…the rabbis did take notice of shifts in historical reality, but only when such comparisons provided some contribution toward an understanding of their own situation. The past thereby emerges as a way of defining or categorizing the present, just as discussions on the cessation of prophecy helped contribute to an understanding of the role of the sages.
Regarding historical causality in rabbinic thought, it appears meaningful only when understood within a framework of moral virtue or culpability. Punishment following sin (for nations as well as individuals) thus becomes a form of moral causality, with the nature of the divine chastisement frequently deriving from the essence of its causes. This is not to say that the rabbis were totally oblivious to the role of history in the halakhic process. Their discussions surrounding gezerot and takkanot clearly portray an awareness of the impact of social realities in the past on the development of certain halakhic behavior. But here too history plays a subservient role, and it is the relevant legal issues that remain at the center of the rabbinic discourse.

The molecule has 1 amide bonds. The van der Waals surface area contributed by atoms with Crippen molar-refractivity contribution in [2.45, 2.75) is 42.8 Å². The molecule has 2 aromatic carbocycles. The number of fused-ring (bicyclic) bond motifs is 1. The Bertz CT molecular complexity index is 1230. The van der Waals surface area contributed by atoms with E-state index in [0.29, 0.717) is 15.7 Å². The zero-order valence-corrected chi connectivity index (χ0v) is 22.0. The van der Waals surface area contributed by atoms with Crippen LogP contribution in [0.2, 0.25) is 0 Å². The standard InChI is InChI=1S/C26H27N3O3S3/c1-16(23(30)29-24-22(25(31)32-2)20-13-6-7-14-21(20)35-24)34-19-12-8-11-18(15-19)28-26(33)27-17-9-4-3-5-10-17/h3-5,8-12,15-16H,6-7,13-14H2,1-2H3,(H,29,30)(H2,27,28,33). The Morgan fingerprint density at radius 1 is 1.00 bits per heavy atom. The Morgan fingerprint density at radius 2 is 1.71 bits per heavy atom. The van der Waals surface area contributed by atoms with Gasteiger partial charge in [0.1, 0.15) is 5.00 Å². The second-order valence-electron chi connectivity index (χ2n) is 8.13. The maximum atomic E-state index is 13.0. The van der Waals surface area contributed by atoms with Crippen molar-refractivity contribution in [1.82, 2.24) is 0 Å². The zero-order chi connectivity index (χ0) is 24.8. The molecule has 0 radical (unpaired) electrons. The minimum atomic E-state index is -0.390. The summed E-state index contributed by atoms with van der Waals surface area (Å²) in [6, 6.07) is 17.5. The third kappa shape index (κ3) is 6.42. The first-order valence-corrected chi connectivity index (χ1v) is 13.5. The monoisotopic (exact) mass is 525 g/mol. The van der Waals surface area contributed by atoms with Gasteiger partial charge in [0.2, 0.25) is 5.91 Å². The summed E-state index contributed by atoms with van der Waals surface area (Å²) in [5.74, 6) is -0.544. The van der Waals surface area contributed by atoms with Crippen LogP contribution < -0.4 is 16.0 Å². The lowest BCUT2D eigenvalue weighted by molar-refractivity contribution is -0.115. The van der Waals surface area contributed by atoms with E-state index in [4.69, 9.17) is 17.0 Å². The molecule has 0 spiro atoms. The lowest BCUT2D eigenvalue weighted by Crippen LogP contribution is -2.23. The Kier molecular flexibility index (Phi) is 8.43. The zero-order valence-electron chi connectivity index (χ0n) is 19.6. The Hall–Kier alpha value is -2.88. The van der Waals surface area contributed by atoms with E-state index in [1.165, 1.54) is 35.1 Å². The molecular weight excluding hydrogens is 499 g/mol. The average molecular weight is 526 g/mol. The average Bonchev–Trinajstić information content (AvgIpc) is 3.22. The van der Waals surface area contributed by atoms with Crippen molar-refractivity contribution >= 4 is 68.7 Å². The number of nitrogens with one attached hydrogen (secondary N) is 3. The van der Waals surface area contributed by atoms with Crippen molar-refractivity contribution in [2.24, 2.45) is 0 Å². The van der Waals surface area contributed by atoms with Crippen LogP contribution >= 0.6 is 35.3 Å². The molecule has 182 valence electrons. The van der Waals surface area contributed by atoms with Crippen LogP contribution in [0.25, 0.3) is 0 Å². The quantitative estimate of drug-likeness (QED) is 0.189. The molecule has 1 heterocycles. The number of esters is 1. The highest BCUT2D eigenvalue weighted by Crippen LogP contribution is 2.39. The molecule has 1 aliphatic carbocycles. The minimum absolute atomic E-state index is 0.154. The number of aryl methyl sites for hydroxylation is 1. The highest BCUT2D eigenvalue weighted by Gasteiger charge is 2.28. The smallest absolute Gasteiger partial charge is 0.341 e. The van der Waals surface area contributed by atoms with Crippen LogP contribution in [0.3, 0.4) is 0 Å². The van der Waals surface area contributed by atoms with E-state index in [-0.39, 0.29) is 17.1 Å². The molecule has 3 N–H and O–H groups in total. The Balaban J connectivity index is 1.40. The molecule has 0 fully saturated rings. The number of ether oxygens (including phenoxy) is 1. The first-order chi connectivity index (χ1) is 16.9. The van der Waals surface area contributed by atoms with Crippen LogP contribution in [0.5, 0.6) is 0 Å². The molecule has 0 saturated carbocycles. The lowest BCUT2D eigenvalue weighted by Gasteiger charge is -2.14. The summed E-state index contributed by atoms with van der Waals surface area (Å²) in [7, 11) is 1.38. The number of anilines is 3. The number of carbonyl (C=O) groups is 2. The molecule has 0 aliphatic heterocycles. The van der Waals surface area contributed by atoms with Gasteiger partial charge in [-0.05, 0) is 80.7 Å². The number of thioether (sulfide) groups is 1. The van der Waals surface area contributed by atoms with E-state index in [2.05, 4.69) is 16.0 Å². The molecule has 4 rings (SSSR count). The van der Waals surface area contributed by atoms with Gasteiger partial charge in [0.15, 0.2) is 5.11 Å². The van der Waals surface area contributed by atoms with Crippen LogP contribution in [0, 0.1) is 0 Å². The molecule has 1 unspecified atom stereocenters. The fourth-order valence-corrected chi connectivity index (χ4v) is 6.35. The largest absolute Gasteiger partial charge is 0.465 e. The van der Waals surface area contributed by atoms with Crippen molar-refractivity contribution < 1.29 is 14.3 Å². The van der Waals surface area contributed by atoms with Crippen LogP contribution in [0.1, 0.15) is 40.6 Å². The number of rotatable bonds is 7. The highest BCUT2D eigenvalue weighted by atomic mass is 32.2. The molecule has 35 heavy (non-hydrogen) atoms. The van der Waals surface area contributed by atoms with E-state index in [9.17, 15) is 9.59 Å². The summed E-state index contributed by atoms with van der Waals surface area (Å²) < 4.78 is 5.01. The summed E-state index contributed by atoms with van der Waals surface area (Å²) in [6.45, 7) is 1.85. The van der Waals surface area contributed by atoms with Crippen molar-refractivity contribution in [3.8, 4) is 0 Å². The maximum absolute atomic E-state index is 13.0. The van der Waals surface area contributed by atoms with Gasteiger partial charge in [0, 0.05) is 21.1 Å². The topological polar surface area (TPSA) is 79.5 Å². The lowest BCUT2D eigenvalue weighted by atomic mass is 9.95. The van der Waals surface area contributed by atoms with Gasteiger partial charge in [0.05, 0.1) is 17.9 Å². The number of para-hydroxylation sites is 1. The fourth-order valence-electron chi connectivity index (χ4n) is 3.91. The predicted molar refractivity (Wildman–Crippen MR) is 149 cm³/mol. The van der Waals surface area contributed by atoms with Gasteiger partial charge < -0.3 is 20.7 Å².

Isaiah Gafni, “Concepts of Periodization and Causality in Talmudic Literature”, Jewish History, Vol. 10, No. 1 (Spring, 1996), 34.
That “classical rabbinic literature was never intended as historiography” goes without saying, as evidenced not only by the fact that the sages refrain from a detailed presentation of contemporary events, but also in the decidedly a-historical license they granted themselves when taking up biblical history. Attempts to categorize Talmudic works such as Seder Olam as “Jewish historiographic literature” have justifiably been rejected, with that work more accurately defined as a “chronographical midrash”, an attempt at the synchronization of Biblical events, with almost no interest in what transpired in the post-Biblical period.
Isaiah Gafni, “Concepts of Periodization and Causality in Talmudic Literature”, Jewish History, Vol. 10, No. 1 (Spring, 1996), 22.